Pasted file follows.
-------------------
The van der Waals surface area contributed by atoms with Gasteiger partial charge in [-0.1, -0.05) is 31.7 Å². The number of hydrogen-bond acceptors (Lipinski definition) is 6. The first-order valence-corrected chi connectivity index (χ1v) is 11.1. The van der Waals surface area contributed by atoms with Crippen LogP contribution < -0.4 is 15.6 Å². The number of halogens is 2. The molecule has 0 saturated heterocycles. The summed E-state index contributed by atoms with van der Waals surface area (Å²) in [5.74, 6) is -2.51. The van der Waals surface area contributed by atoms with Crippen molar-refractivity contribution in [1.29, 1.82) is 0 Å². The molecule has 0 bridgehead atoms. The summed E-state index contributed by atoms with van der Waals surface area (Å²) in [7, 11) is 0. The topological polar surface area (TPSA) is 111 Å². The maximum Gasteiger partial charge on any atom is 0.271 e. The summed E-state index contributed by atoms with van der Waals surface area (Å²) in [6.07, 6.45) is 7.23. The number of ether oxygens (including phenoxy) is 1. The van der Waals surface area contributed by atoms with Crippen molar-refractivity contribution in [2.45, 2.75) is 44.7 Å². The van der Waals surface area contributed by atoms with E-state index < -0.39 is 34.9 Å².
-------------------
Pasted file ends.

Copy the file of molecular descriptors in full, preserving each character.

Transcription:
The van der Waals surface area contributed by atoms with Gasteiger partial charge in [-0.1, -0.05) is 31.7 Å². The number of hydrogen-bond acceptors (Lipinski definition) is 6. The first-order valence-corrected chi connectivity index (χ1v) is 11.1. The van der Waals surface area contributed by atoms with Crippen LogP contribution < -0.4 is 15.6 Å². The number of halogens is 2. The molecule has 0 saturated heterocycles. The summed E-state index contributed by atoms with van der Waals surface area (Å²) in [5.74, 6) is -2.51. The van der Waals surface area contributed by atoms with Crippen molar-refractivity contribution in [1.29, 1.82) is 0 Å². The molecule has 0 bridgehead atoms. The summed E-state index contributed by atoms with van der Waals surface area (Å²) in [7, 11) is 0. The topological polar surface area (TPSA) is 111 Å². The maximum Gasteiger partial charge on any atom is 0.271 e. The summed E-state index contributed by atoms with van der Waals surface area (Å²) in [6.07, 6.45) is 7.23. The number of ether oxygens (including phenoxy) is 1. The van der Waals surface area contributed by atoms with Crippen molar-refractivity contribution in [2.45, 2.75) is 44.7 Å². The van der Waals surface area contributed by atoms with E-state index < -0.39 is 34.9 Å².